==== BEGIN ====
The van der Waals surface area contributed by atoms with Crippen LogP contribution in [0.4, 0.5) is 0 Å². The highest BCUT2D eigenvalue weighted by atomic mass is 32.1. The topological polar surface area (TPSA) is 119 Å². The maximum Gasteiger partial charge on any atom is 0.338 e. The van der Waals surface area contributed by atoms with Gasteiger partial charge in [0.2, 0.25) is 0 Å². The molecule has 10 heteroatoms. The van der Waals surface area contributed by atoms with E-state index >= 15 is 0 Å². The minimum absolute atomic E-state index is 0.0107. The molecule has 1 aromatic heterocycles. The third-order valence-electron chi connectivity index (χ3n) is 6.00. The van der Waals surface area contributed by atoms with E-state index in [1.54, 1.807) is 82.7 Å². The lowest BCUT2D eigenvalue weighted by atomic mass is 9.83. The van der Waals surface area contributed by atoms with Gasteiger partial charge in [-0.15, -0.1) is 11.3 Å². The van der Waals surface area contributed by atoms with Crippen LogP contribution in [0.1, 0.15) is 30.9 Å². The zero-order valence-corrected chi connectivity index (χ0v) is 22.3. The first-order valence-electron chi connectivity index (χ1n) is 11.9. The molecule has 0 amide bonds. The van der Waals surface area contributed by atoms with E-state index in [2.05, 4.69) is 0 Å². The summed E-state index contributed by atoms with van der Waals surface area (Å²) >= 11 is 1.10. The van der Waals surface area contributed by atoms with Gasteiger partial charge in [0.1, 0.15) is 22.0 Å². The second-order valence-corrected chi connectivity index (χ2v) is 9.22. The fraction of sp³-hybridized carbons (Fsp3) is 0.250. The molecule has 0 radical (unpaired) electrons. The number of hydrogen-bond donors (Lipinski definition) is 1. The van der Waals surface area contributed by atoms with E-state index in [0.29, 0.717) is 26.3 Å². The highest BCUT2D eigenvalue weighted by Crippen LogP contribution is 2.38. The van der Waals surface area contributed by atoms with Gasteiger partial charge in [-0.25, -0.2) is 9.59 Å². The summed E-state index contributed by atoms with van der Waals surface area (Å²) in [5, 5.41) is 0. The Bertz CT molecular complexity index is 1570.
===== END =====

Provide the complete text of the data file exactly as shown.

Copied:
The van der Waals surface area contributed by atoms with Crippen LogP contribution in [0.4, 0.5) is 0 Å². The highest BCUT2D eigenvalue weighted by atomic mass is 32.1. The topological polar surface area (TPSA) is 119 Å². The maximum Gasteiger partial charge on any atom is 0.338 e. The van der Waals surface area contributed by atoms with Gasteiger partial charge in [0.2, 0.25) is 0 Å². The molecule has 10 heteroatoms. The van der Waals surface area contributed by atoms with E-state index >= 15 is 0 Å². The minimum absolute atomic E-state index is 0.0107. The molecule has 1 aromatic heterocycles. The third-order valence-electron chi connectivity index (χ3n) is 6.00. The van der Waals surface area contributed by atoms with E-state index in [1.54, 1.807) is 82.7 Å². The lowest BCUT2D eigenvalue weighted by atomic mass is 9.83. The van der Waals surface area contributed by atoms with Gasteiger partial charge in [-0.15, -0.1) is 11.3 Å². The van der Waals surface area contributed by atoms with Crippen LogP contribution in [0.1, 0.15) is 30.9 Å². The zero-order valence-corrected chi connectivity index (χ0v) is 22.3. The first-order valence-electron chi connectivity index (χ1n) is 11.9. The molecule has 0 amide bonds. The van der Waals surface area contributed by atoms with E-state index in [2.05, 4.69) is 0 Å². The summed E-state index contributed by atoms with van der Waals surface area (Å²) >= 11 is 1.10. The van der Waals surface area contributed by atoms with Gasteiger partial charge in [0.1, 0.15) is 22.0 Å². The second-order valence-corrected chi connectivity index (χ2v) is 9.22. The fraction of sp³-hybridized carbons (Fsp3) is 0.250. The molecule has 0 radical (unpaired) electrons. The number of hydrogen-bond donors (Lipinski definition) is 1. The van der Waals surface area contributed by atoms with E-state index in [0.29, 0.717) is 26.3 Å². The highest BCUT2D eigenvalue weighted by Crippen LogP contribution is 2.38. The van der Waals surface area contributed by atoms with Gasteiger partial charge in [-0.25, -0.2) is 9.59 Å². The summed E-state index contributed by atoms with van der Waals surface area (Å²) in [5, 5.41) is 0. The Bertz CT molecular complexity index is 1570.